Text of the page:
Bruce Willis, back in the days when he was the coolest thing on the planet, stars as a grubby former Secret Service agent now plying a trade as a private detective. Lethal Weapon scribe Shane Black is on hand to give the actors their dialogue, ensuring this Tony Scott film has some great characters (and a particularly fun relationship between two egotistical, power-hungry leading men) to go alongside its gritty action sequences.
5. Beverly Hills Cop II (1987)
It helps when you have such a lively, loud-mouthed and funny leading man. Eddie Murphy’s Detroit cop Axel Foley is one of the 1980s most iconic characters and Tony Scott did a great job with the sequel to one of the decade’s most loved action films. The focus is definitely on the guns and explosions in this one as Scott constructs some enthralling set-pieces including a great final shootout and some wonderful heists.
4. Top Gun (1986)
Perhaps the most well-known Tony Scott film, Top Gun was revolutionary in its inspiration for a host of high-concept films to appear in the 1980s and 1990s. Tom Cruise is the far-too-good-looking pilot who heads off to training camp and makes everyone else look second rate (apart from chief rival Val Kilmer that is). Fantastic aerial photography, energetic performances and one of the best movie kisses of all time make this an easy-to-love action film.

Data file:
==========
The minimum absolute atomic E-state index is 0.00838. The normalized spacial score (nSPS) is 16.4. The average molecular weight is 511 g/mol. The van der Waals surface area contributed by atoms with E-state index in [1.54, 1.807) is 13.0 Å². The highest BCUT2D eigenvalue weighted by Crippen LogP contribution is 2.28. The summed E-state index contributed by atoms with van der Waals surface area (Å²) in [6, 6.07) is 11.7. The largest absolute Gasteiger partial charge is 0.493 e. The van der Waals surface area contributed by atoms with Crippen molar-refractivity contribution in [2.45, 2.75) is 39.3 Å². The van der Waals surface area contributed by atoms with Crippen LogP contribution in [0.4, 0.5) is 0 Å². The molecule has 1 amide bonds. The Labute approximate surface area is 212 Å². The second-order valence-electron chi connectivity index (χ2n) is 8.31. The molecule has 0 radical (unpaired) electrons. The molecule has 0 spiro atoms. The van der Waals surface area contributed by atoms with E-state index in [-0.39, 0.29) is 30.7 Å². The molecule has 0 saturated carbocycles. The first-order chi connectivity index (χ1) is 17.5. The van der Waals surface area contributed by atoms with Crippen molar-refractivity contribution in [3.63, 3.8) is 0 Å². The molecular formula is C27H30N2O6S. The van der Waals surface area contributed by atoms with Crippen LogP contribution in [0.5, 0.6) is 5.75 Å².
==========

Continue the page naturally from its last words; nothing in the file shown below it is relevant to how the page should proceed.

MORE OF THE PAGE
3. Man on Fire (2004)
Denzel Washington made a number of appearances in Tony Scott’s later films and this is by far the most impressive. Alongside a strong performance from child star Dakota Fanning, Washington plays a disillusioned ex-CIA operative turned bodyguard, who is assigned to protecting the daughter of a wealthy businessman in Mexico. The emotional ferocity of the film comes from the growing friendship between the protector and the protected – think Leon or Terminator 2.
2. True Romance (1993)
True Romance features an interesting combination of Tony Scott in the director’s chair, working with a screenplay by Quentin Tarantino. What transpires is one of the best films of either man’s career. Scott gets the chance to work with dialogue and staging that somewhat tempers his inherent drive to propel the plot through the next action sequence, while Tarantino’s script gets worked over without the Pulp Fiction director’s insatiable need to keep every bit of his precious dialogue intact. With some terrific performances from one of the 1990s best ensemble casts which includes Christian Slater, Patricia Arquette, Dennis Hopper, Gary Oldman, Christopher Walken and Brad Pitt (as well as a blink and you’ll miss him turn from Val Kilmer – see if you recognise him), True Romance has all the elements of an action film you’ll return to again and again. Indeed, if Tarantino has a romantic film in him, this is probably it, and it’s about the greatest love story I’ve ever seen.
1. Enemy of the State (1998)
Its sly homage to Francis Ford Coppola’s The Conversation, arguably The Godfather director’s finest couple of hours, may celebrate a 1970s classic but in no way hampers this terrifically entertaining action film about covert surveillance and sub-government organisations sidestepping the law. Gene Hackman, who starred in The Conversation, appears as an aging ex-professional surveillance expert who steps in to help Will Smith who unwittingly becomes the target in a high stake game of cat and mouse. Tony Scott made many great action films during his career but none are as goose-pimply exciting as Enemy of the State. This film is like an out of control freight train and you never know what is going to happen next.
Written and compiled by Daniel Stephens.
Your turn – what are your favourite Tony Scott films?